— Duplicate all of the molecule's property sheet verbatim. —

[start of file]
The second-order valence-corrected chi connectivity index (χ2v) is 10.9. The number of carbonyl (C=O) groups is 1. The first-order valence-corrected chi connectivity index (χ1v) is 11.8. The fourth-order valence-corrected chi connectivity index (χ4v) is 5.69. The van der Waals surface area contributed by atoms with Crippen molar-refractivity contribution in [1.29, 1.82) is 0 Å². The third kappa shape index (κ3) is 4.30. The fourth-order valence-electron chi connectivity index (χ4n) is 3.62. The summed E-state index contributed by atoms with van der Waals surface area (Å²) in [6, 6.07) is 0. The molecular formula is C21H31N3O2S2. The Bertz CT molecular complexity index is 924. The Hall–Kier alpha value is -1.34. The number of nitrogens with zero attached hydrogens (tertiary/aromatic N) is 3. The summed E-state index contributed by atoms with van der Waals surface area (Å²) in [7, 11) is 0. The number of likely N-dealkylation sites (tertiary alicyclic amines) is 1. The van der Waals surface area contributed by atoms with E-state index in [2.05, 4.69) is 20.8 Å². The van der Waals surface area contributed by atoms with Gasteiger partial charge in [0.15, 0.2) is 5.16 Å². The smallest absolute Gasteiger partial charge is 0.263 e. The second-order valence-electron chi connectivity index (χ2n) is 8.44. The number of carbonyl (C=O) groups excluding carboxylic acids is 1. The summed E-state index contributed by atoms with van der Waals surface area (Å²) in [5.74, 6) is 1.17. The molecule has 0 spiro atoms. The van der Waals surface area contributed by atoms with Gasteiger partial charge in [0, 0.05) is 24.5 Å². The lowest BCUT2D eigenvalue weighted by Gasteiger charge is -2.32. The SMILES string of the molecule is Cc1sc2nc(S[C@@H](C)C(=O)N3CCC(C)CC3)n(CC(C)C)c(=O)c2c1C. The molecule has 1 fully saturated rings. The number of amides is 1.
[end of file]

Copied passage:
The second-order valence-corrected chi connectivity index (χ2v) is 10.9. The number of carbonyl (C=O) groups is 1. The first-order valence-corrected chi connectivity index (χ1v) is 11.8. The fourth-order valence-corrected chi connectivity index (χ4v) is 5.69. The van der Waals surface area contributed by atoms with Crippen molar-refractivity contribution in [1.29, 1.82) is 0 Å². The third kappa shape index (κ3) is 4.30. The fourth-order valence-electron chi connectivity index (χ4n) is 3.62. The summed E-state index contributed by atoms with van der Waals surface area (Å²) in [6, 6.07) is 0. The molecular formula is C21H31N3O2S2. The Bertz CT molecular complexity index is 924. The Hall–Kier alpha value is -1.34. The number of nitrogens with zero attached hydrogens (tertiary/aromatic N) is 3. The summed E-state index contributed by atoms with van der Waals surface area (Å²) in [7, 11) is 0. The number of likely N-dealkylation sites (tertiary alicyclic amines) is 1. The van der Waals surface area contributed by atoms with E-state index in [2.05, 4.69) is 20.8 Å². The van der Waals surface area contributed by atoms with Gasteiger partial charge in [0.15, 0.2) is 5.16 Å². The smallest absolute Gasteiger partial charge is 0.263 e. The second-order valence-electron chi connectivity index (χ2n) is 8.44. The number of carbonyl (C=O) groups excluding carboxylic acids is 1. The summed E-state index contributed by atoms with van der Waals surface area (Å²) in [5.74, 6) is 1.17. The molecule has 0 spiro atoms. The van der Waals surface area contributed by atoms with Gasteiger partial charge in [0, 0.05) is 24.5 Å². The lowest BCUT2D eigenvalue weighted by Gasteiger charge is -2.32. The SMILES string of the molecule is Cc1sc2nc(S[C@@H](C)C(=O)N3CCC(C)CC3)n(CC(C)C)c(=O)c2c1C. The molecule has 1 fully saturated rings. The number of amides is 1.